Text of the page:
When surgery to remove a large facial tumor involving the parotid gland was unsuccessful, leaving positive margins, a 33-year-old woman sought the advice of Duke head and neck surgeons Walter T. Lee, MD, and Russel R. Kahmke, MD, who recommended an extensive re-resection.
Knowing the re-resection would result in facial paralysis, sacrificing the facial nerve that traverses the parotid gland (cranial nerve VII), Lee and Kahmke called on the expertise of plastic and reconstructive surgeon Jeffrey R. Marcus, MD, to explore options for postoperative facial reanimation.
Because the presentation and manifestation of facial paralysis is highly heterogeneous, the range of possible treatments to restore facial expression is equally diverse and continues to evolve. “Solutions are not always the same for each patient, and we have a much wider range of techniques now compared with what we had five to 10 years ago,” says Marcus, who was a co-author of a comprehensive 2015 study on facial reanimation techniques published in Plastic and Reconstructive Surgery.
Prior to the re-resection, the patient had near-normal facial movement (Figure 1). Following the tumor re-resection, the patient’s face was paralyzed, and she was unable to fully close her eyes or smile (Figure 2).
Question: What novel technique did Marcus select to resolve the patient’s paralysis?
Answer: The surgical team applied a neurotization technique that utilized the masseter nerve in addition to traditional facial nerve grafts to restore function to the patient’s native muscles.
“There are a number of long-standing and familiar techniques involved in treating patients with facial paralysis using nerve grafts or nerve transfers,” says Marcus, “but results with traditional reanimation techniques have had several major potential limitations. Normal facial expression requires resting facial tone, strength of movement when activated, simultaneous movement on both sides, and no distracting movements during an isolated expression. Traditional techniques have lacked in some or all of these areas.” Marcus’ team first transferred the masseter nerve—a nerve known to be powerful for biting to ensure adequate strength of movement. They used grafts from the existing facial nerve stump to selected muscles of expression to provide baseline facial tone and spontaneity of isolated facial expressions.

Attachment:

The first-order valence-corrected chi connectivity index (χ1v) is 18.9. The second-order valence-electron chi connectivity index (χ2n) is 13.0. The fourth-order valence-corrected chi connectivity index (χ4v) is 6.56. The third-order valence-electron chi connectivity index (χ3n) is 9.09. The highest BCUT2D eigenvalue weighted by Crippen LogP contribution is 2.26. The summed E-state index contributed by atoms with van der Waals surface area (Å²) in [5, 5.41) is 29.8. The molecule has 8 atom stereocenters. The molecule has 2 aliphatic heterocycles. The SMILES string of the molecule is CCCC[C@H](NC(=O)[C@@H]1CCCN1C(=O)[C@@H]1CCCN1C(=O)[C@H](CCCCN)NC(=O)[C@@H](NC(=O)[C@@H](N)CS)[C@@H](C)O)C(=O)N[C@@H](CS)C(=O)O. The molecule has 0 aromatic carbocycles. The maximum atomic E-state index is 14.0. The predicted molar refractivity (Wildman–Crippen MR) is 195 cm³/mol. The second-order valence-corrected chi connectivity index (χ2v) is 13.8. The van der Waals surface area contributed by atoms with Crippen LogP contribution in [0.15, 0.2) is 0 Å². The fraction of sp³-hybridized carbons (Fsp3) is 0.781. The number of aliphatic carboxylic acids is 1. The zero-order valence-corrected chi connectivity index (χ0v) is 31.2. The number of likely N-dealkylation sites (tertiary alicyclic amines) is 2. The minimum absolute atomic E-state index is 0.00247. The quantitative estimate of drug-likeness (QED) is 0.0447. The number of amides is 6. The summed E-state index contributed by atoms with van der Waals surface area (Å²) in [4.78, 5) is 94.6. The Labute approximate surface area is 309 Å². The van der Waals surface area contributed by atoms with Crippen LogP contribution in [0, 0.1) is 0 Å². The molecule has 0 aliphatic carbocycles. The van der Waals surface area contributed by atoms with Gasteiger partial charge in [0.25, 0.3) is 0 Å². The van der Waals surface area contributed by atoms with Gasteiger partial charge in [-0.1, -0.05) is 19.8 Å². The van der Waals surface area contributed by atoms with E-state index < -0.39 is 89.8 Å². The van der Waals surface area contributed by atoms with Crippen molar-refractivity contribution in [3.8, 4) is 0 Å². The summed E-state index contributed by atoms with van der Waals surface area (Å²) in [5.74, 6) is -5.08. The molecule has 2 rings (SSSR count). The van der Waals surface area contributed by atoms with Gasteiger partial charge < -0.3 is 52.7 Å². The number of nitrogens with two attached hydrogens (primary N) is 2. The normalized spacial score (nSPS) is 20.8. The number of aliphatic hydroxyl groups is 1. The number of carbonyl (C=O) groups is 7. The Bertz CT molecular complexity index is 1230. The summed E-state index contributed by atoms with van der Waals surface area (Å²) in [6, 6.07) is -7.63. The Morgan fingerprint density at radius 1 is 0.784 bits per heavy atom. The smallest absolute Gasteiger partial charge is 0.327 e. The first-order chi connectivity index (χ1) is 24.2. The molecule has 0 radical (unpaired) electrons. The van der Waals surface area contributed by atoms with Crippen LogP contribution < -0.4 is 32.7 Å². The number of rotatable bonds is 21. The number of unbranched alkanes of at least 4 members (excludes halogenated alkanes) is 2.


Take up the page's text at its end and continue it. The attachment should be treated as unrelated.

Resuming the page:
“The approach we took is a novel and creative one, guided by newer techniques and solutions for patients with different durations and causes of paralysis,” says Marcus, adding that despite the availability of newer, more effective treatments, patients with facial paralysis are sometimes offered a treatment that was popular many years ago or are told there is no way to restore their function. “Surgeons know how to transfer and connect nerves, but the difference between success and failure, or between fair, good, and great is highly technical. It has to do with which nerves are selected and, very specifically, how and where they are connected.”
After a program of facial rehabilitation with a specialized physical therapist, the patient began to regain movement, improving continuously over the next 18 months. “Having an experienced facial therapist is one of the biggest keys to success of these procedures,” Marcus notes. “Without that, one can’t expect the best result from the operation.”
The patient is now tumor-free, and her function has progressed from complete paralysis to near-normal nerve function, including eye closure and smile (Figure 3).
“Facial paralysis interrupts the cycle of non-verbal communication between people,” Marcus explains. “When a person is unable to return a smile or appears asymmetric, others may inaccurately judge the individual as somehow deficient because of their appearance. So whatever we can do to restore near-normal facial function and eliminate that stigma is what we’re trying to accomplish.”
Duke is one of only a few institutions on the east coast with a facial nerve program that addresses problems comprehensively, with creative and innovative solutions involving teams of specialists. Marcus and his partner in the program, plastic surgeon Brett T. Phillips, MD, credit a multidisciplinary team of clinicians from Plastic Surgery, Head and Neck Surgery & Communication Sciences, Neurosurgery, Ophthalmology, and Physical Therapy that is working to transform the program into a dedicated facial nerve center.
“Facial nerve conditions aren’t very common, but patients come to Duke from all over the country; we even had one patient travel all the way from South Africa,” says Marcus. “With our colleagues, we have an opportunity to further develop a center to help us expand our reach geographically, centralize some of our services, and expand patient access to all members of our team.”
Images courtesy of Jeffrey Marcus, MD